Seafood of all sorts can go into chowder, but cod once reigned supreme. When explorer John Cabot arrived on the Grand Banks in 1498, he saw so many cod that they could be fished “not only with nets but with fishing baskets.” Soon, salt cold was an essential product in the triangular trade between Europe, New England and the Caribbean.
“If it weren’t for the cod fish and how plentiful they were, you have to wonder how many settlers would have come in the first place,” Lindgren said.
Centuries of overfishing led to the collapse of cod populations, though, and they continue to be affected by climate change. Cod like cold water, and the Gulf of Maine water temperatures have risen by more than 3 degrees in the past decade — 99 percent faster than the rest of the oceans. Many fishermen avoid cod altogether because of low profits and strict federal quotas on the species.
Now, haddock tends to be the whitefish of choice, in part because of successful fisheries management. Haddock were overfished through the mid-1990s, and the stock nearly collapsed. Marine protected areas allowed the populations to rebound, and beginning in 1994, haddock became subject to daily quotas. The limits for haddock were lifted in 2003 but remain in place for cod.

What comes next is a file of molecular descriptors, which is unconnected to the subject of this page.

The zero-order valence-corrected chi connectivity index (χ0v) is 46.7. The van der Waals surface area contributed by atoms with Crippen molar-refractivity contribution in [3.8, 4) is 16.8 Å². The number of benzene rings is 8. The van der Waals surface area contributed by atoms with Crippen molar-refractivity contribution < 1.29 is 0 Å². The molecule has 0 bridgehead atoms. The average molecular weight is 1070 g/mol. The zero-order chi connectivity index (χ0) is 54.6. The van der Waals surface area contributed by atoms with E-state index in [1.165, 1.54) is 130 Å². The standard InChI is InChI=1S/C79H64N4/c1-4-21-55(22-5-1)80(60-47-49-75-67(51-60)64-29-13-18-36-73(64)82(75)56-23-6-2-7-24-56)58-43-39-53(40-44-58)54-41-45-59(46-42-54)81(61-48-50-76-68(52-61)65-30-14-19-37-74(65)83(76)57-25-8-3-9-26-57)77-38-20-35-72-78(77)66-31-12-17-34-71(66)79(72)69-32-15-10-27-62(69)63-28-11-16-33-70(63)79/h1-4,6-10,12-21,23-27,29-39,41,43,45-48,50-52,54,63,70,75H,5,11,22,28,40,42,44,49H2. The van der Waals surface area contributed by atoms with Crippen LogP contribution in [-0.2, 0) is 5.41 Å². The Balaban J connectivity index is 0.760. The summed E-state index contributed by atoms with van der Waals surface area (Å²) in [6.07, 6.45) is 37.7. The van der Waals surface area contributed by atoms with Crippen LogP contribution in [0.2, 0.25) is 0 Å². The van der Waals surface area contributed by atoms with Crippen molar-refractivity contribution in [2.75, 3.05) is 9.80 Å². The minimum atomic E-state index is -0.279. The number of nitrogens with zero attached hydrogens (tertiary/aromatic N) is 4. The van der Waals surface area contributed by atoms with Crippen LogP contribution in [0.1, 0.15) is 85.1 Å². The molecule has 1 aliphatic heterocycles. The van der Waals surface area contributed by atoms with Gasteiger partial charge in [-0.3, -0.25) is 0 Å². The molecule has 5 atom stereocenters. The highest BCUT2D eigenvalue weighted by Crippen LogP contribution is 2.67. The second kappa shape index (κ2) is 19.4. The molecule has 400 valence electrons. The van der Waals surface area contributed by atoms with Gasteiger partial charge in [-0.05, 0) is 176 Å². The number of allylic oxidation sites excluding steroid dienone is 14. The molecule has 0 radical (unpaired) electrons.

Chowder changed in other ways from its original iterations — namely, with the addition of potatoes.
In the mid-20th century, Maine produced more potatoes than any other state in the nation, with fertile Aroostook County as its hub.
“We grew potatoes because we wanted them,” Oliver said. “We grew potatoes so we could put them in things like chowder.”
Over the past few decades, Maine’s role in national potato production has waned — it now ranks 10th among the states in potato production — but Aroostook County potato culture persists. Many former farmers and non-farmers schedule vacation time so they can help harvest, and some schools are still closed for Harvest Break. At least some of that harvest will end up in bowls of chowder.
6. Blueberry cake
Blueberry pie may be Maine’s state dessert, but blueberry cake is more prevalent throughout the state’s history.
“Blueberry pie [is present throughout] southern New England, but I didn’t bump into blueberry cake until I moved here,” Oliver said. “Blueberry cake is more unique to Maine than blueberry pie.”